Maltby Low Common Nature Reserve
Know before you go
Parking informationSmall area of parking on Lansbury Avenue, or park by the Far Common on Stoneywell Lane.
A footpath takes you to the adjoining Far Common.
Unfortunately not wheelchair or pushchair accessible.
When to visit
Opening timesOpen at all times
Best time to visitMarch to September
Anyone wanting to compare the floristic diversity of calcarious, acid and neutral grassland should certainly pay Maltby Low Common a visit. With all three grassland types in close proximity, this site provides a unique opportunity.
Maltby Low Common has a wide variety of soil types, giving rise to dry grassland and fen meadow which provides an excellent home for both wildflowers and insects. The south part of the site has typical limestone grassland species including grass of Parnassus, field scabious and small scabious. The flat area below the bank includes species more typical of fen meadow.
Other plants to be found include marsh valerian, mat grass, tufted hair-grass, heather, pepper saxifrage, meadow thistle, sneezewort, lousewort and aspen. Sedges include glaucous, oval and carnation. Beautiful common spotted orchids flower in abundance from early June. The site is rich in insects; well over 400 species have been recorded to date. Many species of butterfly and moth can be seen including brimstone, orange-tip, small copper, wall, heath, cinnabar and silver. Birds to be seen include buzzard, kestrel, turtle dove, cuckoo, barn owl, whitethroat and garden warbler. In the winter, parties of foraging tits and thrushes can be seen.
- Spring: Birds - Whitethroat; Invertebrates - Orange-tip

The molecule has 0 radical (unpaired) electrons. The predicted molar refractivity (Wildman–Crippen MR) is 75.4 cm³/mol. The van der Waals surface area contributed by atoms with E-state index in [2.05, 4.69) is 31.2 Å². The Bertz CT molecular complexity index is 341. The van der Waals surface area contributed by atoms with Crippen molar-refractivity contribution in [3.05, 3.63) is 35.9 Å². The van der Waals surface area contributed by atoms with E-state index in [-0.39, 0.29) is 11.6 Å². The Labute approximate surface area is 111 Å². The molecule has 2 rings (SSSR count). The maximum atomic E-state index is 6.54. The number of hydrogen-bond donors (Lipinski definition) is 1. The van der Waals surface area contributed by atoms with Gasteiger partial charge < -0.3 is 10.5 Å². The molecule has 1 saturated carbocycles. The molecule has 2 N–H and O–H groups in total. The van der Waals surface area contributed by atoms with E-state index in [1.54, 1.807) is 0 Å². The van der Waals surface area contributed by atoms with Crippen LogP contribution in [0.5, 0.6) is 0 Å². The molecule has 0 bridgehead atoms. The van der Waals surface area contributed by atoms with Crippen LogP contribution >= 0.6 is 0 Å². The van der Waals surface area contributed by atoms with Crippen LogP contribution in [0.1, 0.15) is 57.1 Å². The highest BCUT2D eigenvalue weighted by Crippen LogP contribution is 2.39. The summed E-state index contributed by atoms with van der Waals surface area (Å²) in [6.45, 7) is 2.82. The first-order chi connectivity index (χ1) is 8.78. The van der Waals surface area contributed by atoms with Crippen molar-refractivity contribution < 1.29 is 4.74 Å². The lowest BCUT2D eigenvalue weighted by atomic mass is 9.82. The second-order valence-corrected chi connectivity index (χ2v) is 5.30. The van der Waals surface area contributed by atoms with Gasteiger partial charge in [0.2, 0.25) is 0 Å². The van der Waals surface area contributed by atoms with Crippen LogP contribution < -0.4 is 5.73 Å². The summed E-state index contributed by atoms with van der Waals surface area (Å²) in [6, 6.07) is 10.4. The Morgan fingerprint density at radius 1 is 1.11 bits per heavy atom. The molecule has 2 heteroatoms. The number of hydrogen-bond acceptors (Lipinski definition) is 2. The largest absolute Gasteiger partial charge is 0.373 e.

- Summer: Plants - Grass-of-Parnassus; Tufted hair-grass; Pepper saxifrage; Meadow thistle; Sneezewort
- Autumn: Fungi
- Winter: Birds - Long-tailed tit
The site is owned by the Sandbeck Estate, with Sandbeck house very nearby. It was opened as a nature reserve in 1971 and Yorkshire Wildlife Trust has managed the site since the 1980s, and now work with others through the Maltby Commons Management Committee to influence management of the adjoining and nearby sites.
There are no 'commoners' (people who hold common rights) left, although the site is still technically a common. But the site is regularly used by local Maltby reisdents for a walk in wildlife.
Buses run from Doncaster to Maltby. From Maltby the nature reserve is a 20 minute walk.
Approximately one mile south east of Maltby. From the M18 Junction 1 take the A631 to Maltby. Then take the right fork, the A634 Blyth road. After passing Maltby Craggs School, turn left at the next signpost, then right after 100 metres. Pass the Sports Ground and park cars near the corner where the road turns left into the Birks Hold housing estate. Proceed on foot over the railway bridge, along the unsurfaced track and descend to the Low Common.